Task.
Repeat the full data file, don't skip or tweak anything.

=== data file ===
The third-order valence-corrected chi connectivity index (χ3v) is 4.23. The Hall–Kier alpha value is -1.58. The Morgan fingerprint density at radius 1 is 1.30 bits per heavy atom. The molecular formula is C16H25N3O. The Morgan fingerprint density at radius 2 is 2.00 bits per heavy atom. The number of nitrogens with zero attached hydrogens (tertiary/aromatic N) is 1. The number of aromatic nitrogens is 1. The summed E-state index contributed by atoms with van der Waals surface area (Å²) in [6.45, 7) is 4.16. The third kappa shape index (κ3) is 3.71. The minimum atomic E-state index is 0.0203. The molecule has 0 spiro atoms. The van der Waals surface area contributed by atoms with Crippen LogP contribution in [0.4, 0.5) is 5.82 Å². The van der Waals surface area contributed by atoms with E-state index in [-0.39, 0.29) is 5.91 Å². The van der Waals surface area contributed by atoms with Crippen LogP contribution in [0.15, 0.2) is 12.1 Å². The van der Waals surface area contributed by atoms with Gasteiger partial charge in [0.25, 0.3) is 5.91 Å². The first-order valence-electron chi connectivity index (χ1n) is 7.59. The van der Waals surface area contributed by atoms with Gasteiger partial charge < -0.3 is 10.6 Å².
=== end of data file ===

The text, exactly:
The third-order valence-corrected chi connectivity index (χ3v) is 4.23. The Hall–Kier alpha value is -1.58. The Morgan fingerprint density at radius 1 is 1.30 bits per heavy atom. The molecular formula is C16H25N3O. The Morgan fingerprint density at radius 2 is 2.00 bits per heavy atom. The number of nitrogens with zero attached hydrogens (tertiary/aromatic N) is 1. The number of aromatic nitrogens is 1. The summed E-state index contributed by atoms with van der Waals surface area (Å²) in [6.45, 7) is 4.16. The third kappa shape index (κ3) is 3.71. The minimum atomic E-state index is 0.0203. The molecule has 0 spiro atoms. The van der Waals surface area contributed by atoms with Crippen LogP contribution in [0.4, 0.5) is 5.82 Å². The van der Waals surface area contributed by atoms with E-state index in [-0.39, 0.29) is 5.91 Å². The van der Waals surface area contributed by atoms with Crippen LogP contribution in [0.15, 0.2) is 12.1 Å². The van der Waals surface area contributed by atoms with Gasteiger partial charge in [0.25, 0.3) is 5.91 Å². The first-order valence-electron chi connectivity index (χ1n) is 7.59. The van der Waals surface area contributed by atoms with Gasteiger partial charge < -0.3 is 10.6 Å².